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If you can't win on policy, or accomplishments, or ... well, anything really substantive, what do you do?

Especially if your opponent is a decorated veteran, respected hero with a made-for-Hollywood biography?

Well, if you're a Republican (or Politico, but I repeat myself), you push this hit piece:

Richard Carmona draws fire from former boss

Richard Carmona, the former U.S. surgeon general now running as a Democrat in Arizona for a Senate seat, made national headlines in 2007 when he told Congress that the Bush administration had improperly interfered in public health decisions for purely political reasons.

But behind the scenes, his former boss Cristina Beato — a onetime supporter turned bitter enemy — was painting a very different picture of Carmona for House investigators, alleging that an angry Carmona twice banged on her door and yelled at her in the middle of the night after workplace disputes.

Read more: http://www.politico.com/...

Poll

Republican hit pieces this cycle:

76%30 votes
20%8 votes
2%1 votes

| 39 votes | Vote | Results

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As the state of Arizona slips ever toward the dark dystopia of Airstrip 1 and Orwellian Newspeak, I had time to contemplate (while its still legal, of course- no thoughtcrimes yet!) recent developments brought about by the Republican dominated government.

In our great Meth Lab of Democracy (TM) (aside: The GOP has some great copyrighters, no?), our legislators have not just managed to write laws based on conspiracy theories, but to also convince the masses that, contrary to popular belief, life begins before conception and that literally banning information on abortion is "giving more information to women considering an abortion" according to Cathy Herrod, President of the far-right wing Center for Arizona Policy. This link should be enough.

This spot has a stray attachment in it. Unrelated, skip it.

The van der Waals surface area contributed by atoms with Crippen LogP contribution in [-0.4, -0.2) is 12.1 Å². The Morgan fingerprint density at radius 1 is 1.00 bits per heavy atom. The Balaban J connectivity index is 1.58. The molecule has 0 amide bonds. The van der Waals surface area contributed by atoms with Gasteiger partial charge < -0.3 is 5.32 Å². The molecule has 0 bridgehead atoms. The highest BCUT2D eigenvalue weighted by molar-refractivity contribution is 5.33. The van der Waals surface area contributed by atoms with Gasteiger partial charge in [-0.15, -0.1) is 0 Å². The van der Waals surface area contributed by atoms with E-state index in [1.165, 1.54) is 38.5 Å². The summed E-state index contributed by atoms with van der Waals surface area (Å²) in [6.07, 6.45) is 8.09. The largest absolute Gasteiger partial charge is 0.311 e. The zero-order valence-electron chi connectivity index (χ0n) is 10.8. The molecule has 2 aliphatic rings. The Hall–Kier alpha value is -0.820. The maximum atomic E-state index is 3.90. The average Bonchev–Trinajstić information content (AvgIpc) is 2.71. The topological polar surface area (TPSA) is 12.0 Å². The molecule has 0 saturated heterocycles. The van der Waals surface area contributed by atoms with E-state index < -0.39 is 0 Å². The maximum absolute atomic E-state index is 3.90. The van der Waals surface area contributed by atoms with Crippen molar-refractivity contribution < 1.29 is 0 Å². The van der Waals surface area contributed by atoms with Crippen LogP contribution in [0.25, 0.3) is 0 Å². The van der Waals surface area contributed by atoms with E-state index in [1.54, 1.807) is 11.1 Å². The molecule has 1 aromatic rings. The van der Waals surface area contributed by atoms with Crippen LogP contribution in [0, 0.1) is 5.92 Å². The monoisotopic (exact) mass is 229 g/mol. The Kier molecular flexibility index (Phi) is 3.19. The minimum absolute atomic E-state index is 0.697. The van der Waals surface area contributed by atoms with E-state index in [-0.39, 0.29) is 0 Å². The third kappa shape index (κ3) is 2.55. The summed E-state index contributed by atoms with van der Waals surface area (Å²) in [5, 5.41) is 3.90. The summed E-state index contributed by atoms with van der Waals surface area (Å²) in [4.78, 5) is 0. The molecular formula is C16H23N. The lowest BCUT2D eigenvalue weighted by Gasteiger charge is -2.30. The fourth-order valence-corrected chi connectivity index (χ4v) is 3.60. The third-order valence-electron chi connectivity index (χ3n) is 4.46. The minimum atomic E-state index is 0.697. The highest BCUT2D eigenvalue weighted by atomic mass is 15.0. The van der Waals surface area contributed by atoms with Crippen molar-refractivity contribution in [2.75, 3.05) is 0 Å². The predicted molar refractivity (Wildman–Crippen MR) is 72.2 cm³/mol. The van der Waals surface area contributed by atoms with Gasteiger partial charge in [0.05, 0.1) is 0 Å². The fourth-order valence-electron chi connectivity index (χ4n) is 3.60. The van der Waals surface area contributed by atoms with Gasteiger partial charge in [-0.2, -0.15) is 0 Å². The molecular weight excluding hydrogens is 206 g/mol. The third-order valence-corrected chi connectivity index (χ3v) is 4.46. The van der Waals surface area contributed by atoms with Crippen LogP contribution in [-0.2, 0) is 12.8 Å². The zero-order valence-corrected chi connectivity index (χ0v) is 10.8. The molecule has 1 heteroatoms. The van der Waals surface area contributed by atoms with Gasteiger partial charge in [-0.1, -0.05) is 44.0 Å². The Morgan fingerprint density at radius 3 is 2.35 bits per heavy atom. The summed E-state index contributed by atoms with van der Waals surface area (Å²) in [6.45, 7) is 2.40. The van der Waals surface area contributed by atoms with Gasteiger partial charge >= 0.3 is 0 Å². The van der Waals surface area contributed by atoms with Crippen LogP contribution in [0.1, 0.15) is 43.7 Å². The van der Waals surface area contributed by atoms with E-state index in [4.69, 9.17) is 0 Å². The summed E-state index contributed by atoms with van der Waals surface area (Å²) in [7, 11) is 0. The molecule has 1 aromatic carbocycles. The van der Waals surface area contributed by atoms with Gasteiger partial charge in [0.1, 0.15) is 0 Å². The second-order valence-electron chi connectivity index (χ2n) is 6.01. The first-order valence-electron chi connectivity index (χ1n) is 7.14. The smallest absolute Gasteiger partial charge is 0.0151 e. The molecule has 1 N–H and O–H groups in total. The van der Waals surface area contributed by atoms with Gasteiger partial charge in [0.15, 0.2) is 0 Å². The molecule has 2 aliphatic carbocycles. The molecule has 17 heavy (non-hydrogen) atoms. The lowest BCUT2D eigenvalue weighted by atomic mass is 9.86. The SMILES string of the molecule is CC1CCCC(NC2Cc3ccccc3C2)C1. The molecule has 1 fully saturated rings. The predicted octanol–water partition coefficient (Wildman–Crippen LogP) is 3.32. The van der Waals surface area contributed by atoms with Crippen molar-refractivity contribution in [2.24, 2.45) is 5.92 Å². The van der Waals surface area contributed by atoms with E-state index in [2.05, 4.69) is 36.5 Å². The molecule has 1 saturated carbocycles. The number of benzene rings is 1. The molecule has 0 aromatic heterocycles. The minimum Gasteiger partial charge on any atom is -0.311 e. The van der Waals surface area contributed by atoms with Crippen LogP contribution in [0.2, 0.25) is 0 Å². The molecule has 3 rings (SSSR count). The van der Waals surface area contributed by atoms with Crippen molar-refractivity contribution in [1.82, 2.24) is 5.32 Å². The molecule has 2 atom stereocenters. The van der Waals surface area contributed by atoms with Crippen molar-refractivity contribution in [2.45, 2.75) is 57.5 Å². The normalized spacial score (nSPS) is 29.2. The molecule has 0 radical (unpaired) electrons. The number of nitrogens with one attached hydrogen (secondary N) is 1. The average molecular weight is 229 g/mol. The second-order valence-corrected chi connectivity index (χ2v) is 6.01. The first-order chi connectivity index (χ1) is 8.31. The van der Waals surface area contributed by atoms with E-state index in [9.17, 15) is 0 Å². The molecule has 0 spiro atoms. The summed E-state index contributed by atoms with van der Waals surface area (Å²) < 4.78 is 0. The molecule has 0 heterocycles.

While some great action posts have been written (such as sending a wire hanger to Gov. Brewer), this post is not one of those. Instead I'm going to take the GOP's thought process to the logical conclusion.

Please note, though, that what is happening here in Arizona is EXACTLY what you can and should expect from the Republican party at a local or national level, regardless of what they say campaigning. In Arizona, they've just stopped hiding the cravenness.

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Thu Apr 26, 2012 at 09:30 AM PDT

What's up

by AZ Independent

Hi Kossacks.

It's been awhile, no? Do you even remember me? That's ok- things have been busy lately, I understand.

I've been pretty busy as well- juggling family time, mandatory unpaid overtime, and the minutiae of life.

Posts have been half-written, saved off as a draft, and not revisited for many months. Maybe soon I will find the time to publish them. But probably they will languish until I hit the "delete" button, as they no longer have relevance to present discussions.